Philadelphia is a city of neighborhoods and Olney is a neighborhood of cultures. Today Olney is the most diverse of Philadelphia’s neighborhoods and its 5th Street business corridor serves recent immigrants from Korea, Cambodia, Vietnam, Puerto Rico, Colombia, Mexico, Jamaica, Haiti, and West Africa alongside the African-Americans, Ukrainians, Irish, and Germans who have been here for generations. But Olney was originally a much simpler place...
Olney is at the north end of Philadelphia, bounded by Godfrey Avenue to the north, Roosevelt Boulevard to the south, Tacony Creek to the east, and 7th street to the West.
In the beginning, Philadelphia was only 2 square miles and the area that is now Olney, about 7 miles to the north, was wilderness. Immigrants carved out farms to serve the needs of the growing city. As the city became more populated, many wealthy residents built country homes in the areas around the city to escape the heat and fevers of summer. In 1840, Alexander Wilson built his estate near Tacony Creek at what is now Olney Avenue and Westford Street, just east of Rising Sun. Wilson was an admirer of William Cowper (pronounced "Cooper"), a British poet who lived in Olney, England, and he named his estate Olney, which became the name of the neighborhood. Cowper is most famous for The Olney Hymns, a collection of over 300 hymns written by Cowper and his good friend, John Newton. The collection, published in 1779, includes Amazing Grace, written by Newton after Cowper succumbed to the depression that ended his creative career.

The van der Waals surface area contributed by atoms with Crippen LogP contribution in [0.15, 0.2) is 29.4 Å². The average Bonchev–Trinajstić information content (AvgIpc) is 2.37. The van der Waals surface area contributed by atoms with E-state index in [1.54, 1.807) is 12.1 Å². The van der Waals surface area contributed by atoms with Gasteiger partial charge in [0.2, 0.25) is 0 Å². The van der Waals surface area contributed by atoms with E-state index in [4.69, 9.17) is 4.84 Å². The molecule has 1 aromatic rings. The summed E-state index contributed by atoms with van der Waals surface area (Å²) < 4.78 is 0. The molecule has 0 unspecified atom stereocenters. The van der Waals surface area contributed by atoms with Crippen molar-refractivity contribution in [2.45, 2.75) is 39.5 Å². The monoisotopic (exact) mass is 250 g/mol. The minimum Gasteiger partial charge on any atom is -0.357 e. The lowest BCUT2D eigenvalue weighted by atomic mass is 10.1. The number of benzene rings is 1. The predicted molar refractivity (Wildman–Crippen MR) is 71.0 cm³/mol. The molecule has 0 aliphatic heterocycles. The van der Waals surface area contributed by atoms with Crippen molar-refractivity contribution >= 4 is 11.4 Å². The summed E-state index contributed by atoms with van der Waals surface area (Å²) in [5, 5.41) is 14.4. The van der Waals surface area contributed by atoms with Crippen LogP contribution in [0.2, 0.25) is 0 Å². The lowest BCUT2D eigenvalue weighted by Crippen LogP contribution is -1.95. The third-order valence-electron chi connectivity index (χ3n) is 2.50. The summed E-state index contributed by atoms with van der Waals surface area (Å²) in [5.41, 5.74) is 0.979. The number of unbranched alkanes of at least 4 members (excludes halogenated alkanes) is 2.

With the Act of Consolidation in 1854, the city went from 2 square miles to almost 130 and Olney became part of Philadelphia proper. It remained a quiet, rural area until the 20th century. At that time, industry began to move north and by the 1920's, large factories such as Heintz Manufacturing and Brown Instrument were attracting workers to the area. Many of the German and Irish immigrants who had come to work in the factories of Frankford, Port Richmond, and Kensington moved north in search of space and clean air. New schools, a branch library, a thriving business district, and Fisher Park, donated to the city by Joseph Wharton, attracted more residents.
The Olney Transportation Center, constructed in 1928, was the northern-most stop on the Broad Street Line until 1956. It is still the second most frequented station on the line, after City Hall.
In the 1960s, factories began to close and the skilled workers of Olney left to find other jobs. The resulting drop in housing prices became an opportunity for others to move in and build the vibrant community we see today.